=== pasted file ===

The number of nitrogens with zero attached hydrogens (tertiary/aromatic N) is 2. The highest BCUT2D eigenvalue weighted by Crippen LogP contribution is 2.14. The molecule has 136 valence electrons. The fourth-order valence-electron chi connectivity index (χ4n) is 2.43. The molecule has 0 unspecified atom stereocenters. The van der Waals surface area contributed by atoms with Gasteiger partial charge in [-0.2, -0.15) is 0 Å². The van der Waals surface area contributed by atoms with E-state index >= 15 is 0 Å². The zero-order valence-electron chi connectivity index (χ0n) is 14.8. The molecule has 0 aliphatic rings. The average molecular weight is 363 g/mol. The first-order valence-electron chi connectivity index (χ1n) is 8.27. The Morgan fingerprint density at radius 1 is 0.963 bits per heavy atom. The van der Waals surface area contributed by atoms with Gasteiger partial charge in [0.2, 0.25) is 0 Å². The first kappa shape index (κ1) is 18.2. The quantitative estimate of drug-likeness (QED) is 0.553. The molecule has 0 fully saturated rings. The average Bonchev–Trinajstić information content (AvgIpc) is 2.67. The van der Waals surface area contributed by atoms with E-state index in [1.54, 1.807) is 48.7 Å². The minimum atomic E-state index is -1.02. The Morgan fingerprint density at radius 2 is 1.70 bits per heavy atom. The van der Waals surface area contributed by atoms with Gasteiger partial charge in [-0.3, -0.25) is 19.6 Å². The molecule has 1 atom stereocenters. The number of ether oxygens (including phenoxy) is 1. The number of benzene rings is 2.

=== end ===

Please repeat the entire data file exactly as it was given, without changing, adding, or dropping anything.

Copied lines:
The number of nitrogens with zero attached hydrogens (tertiary/aromatic N) is 2. The highest BCUT2D eigenvalue weighted by Crippen LogP contribution is 2.14. The molecule has 136 valence electrons. The fourth-order valence-electron chi connectivity index (χ4n) is 2.43. The molecule has 0 unspecified atom stereocenters. The van der Waals surface area contributed by atoms with Gasteiger partial charge in [-0.2, -0.15) is 0 Å². The van der Waals surface area contributed by atoms with E-state index >= 15 is 0 Å². The zero-order valence-electron chi connectivity index (χ0n) is 14.8. The molecule has 0 aliphatic rings. The average molecular weight is 363 g/mol. The first-order valence-electron chi connectivity index (χ1n) is 8.27. The Morgan fingerprint density at radius 1 is 0.963 bits per heavy atom. The van der Waals surface area contributed by atoms with Gasteiger partial charge in [0.2, 0.25) is 0 Å². The first kappa shape index (κ1) is 18.2. The quantitative estimate of drug-likeness (QED) is 0.553. The molecule has 0 fully saturated rings. The average Bonchev–Trinajstić information content (AvgIpc) is 2.67. The van der Waals surface area contributed by atoms with E-state index in [1.54, 1.807) is 48.7 Å². The minimum atomic E-state index is -1.02. The Morgan fingerprint density at radius 2 is 1.70 bits per heavy atom. The van der Waals surface area contributed by atoms with Gasteiger partial charge in [-0.3, -0.25) is 19.6 Å². The molecule has 1 atom stereocenters. The number of ether oxygens (including phenoxy) is 1. The number of benzene rings is 2.